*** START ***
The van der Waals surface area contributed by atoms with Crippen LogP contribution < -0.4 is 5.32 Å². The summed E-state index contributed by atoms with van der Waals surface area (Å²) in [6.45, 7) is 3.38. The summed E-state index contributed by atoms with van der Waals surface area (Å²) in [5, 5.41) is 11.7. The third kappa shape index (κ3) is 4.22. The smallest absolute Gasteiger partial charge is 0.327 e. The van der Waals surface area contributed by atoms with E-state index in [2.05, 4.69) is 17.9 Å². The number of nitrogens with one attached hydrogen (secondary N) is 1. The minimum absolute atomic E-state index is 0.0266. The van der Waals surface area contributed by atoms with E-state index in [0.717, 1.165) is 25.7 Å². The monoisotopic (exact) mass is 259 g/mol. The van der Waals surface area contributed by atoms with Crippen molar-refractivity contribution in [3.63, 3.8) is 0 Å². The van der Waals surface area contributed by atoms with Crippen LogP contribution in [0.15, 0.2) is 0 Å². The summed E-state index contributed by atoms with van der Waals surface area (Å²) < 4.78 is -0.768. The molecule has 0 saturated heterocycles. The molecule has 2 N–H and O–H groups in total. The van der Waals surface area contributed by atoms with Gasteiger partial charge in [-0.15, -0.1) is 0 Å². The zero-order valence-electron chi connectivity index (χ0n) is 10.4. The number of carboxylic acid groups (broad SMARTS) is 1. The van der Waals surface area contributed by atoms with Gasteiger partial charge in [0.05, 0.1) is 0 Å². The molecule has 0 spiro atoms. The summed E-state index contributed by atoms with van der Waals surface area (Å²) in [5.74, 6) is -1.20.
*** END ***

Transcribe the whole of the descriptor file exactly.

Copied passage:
The van der Waals surface area contributed by atoms with Crippen LogP contribution < -0.4 is 5.32 Å². The summed E-state index contributed by atoms with van der Waals surface area (Å²) in [6.45, 7) is 3.38. The summed E-state index contributed by atoms with van der Waals surface area (Å²) in [5, 5.41) is 11.7. The third kappa shape index (κ3) is 4.22. The smallest absolute Gasteiger partial charge is 0.327 e. The van der Waals surface area contributed by atoms with E-state index in [2.05, 4.69) is 17.9 Å². The number of nitrogens with one attached hydrogen (secondary N) is 1. The minimum absolute atomic E-state index is 0.0266. The van der Waals surface area contributed by atoms with E-state index in [0.717, 1.165) is 25.7 Å². The monoisotopic (exact) mass is 259 g/mol. The van der Waals surface area contributed by atoms with Crippen molar-refractivity contribution in [3.63, 3.8) is 0 Å². The van der Waals surface area contributed by atoms with Crippen LogP contribution in [0.15, 0.2) is 0 Å². The summed E-state index contributed by atoms with van der Waals surface area (Å²) < 4.78 is -0.768. The molecule has 0 saturated heterocycles. The molecule has 2 N–H and O–H groups in total. The van der Waals surface area contributed by atoms with Gasteiger partial charge in [-0.15, -0.1) is 0 Å². The zero-order valence-electron chi connectivity index (χ0n) is 10.4. The number of carboxylic acid groups (broad SMARTS) is 1. The van der Waals surface area contributed by atoms with Gasteiger partial charge in [0.05, 0.1) is 0 Å². The molecule has 0 spiro atoms. The summed E-state index contributed by atoms with van der Waals surface area (Å²) in [5.74, 6) is -1.20.